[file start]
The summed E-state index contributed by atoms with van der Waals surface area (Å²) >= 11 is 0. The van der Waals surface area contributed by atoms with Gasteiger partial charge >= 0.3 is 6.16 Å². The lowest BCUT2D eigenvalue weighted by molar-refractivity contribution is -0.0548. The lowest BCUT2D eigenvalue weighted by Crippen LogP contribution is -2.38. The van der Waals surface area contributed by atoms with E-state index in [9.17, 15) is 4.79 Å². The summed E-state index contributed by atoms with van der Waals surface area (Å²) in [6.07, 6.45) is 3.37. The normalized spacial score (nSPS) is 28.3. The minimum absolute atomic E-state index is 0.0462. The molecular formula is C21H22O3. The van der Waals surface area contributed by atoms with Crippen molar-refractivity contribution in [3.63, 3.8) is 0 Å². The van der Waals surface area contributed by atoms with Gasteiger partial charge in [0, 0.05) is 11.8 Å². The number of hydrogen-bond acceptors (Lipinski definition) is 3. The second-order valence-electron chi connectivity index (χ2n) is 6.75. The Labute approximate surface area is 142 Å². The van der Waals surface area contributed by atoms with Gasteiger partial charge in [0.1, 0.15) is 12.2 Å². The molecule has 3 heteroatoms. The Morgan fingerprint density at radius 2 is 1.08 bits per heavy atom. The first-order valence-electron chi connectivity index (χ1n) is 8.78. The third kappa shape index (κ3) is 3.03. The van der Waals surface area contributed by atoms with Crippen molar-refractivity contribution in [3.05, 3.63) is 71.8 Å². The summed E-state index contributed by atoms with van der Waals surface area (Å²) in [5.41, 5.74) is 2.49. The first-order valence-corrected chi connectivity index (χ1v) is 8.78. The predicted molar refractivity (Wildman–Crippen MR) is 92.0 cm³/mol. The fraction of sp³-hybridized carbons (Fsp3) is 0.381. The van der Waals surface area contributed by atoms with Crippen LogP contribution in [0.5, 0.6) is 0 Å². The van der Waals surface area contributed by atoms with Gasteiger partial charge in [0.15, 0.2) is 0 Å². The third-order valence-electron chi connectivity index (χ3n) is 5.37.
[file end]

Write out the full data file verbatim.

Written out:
The summed E-state index contributed by atoms with van der Waals surface area (Å²) >= 11 is 0. The van der Waals surface area contributed by atoms with Gasteiger partial charge >= 0.3 is 6.16 Å². The lowest BCUT2D eigenvalue weighted by molar-refractivity contribution is -0.0548. The lowest BCUT2D eigenvalue weighted by Crippen LogP contribution is -2.38. The van der Waals surface area contributed by atoms with E-state index in [9.17, 15) is 4.79 Å². The summed E-state index contributed by atoms with van der Waals surface area (Å²) in [6.07, 6.45) is 3.37. The normalized spacial score (nSPS) is 28.3. The minimum absolute atomic E-state index is 0.0462. The molecular formula is C21H22O3. The van der Waals surface area contributed by atoms with Crippen molar-refractivity contribution in [3.63, 3.8) is 0 Å². The van der Waals surface area contributed by atoms with Gasteiger partial charge in [0, 0.05) is 11.8 Å². The number of hydrogen-bond acceptors (Lipinski definition) is 3. The second-order valence-electron chi connectivity index (χ2n) is 6.75. The Labute approximate surface area is 142 Å². The van der Waals surface area contributed by atoms with Gasteiger partial charge in [0.1, 0.15) is 12.2 Å². The molecule has 3 heteroatoms. The Morgan fingerprint density at radius 2 is 1.08 bits per heavy atom. The first-order valence-electron chi connectivity index (χ1n) is 8.78. The third kappa shape index (κ3) is 3.03. The van der Waals surface area contributed by atoms with Crippen molar-refractivity contribution in [3.05, 3.63) is 71.8 Å². The summed E-state index contributed by atoms with van der Waals surface area (Å²) in [5.41, 5.74) is 2.49. The first-order valence-corrected chi connectivity index (χ1v) is 8.78. The predicted molar refractivity (Wildman–Crippen MR) is 92.0 cm³/mol. The fraction of sp³-hybridized carbons (Fsp3) is 0.381. The van der Waals surface area contributed by atoms with Crippen LogP contribution in [0.5, 0.6) is 0 Å². The van der Waals surface area contributed by atoms with Gasteiger partial charge in [0.15, 0.2) is 0 Å². The third-order valence-electron chi connectivity index (χ3n) is 5.37.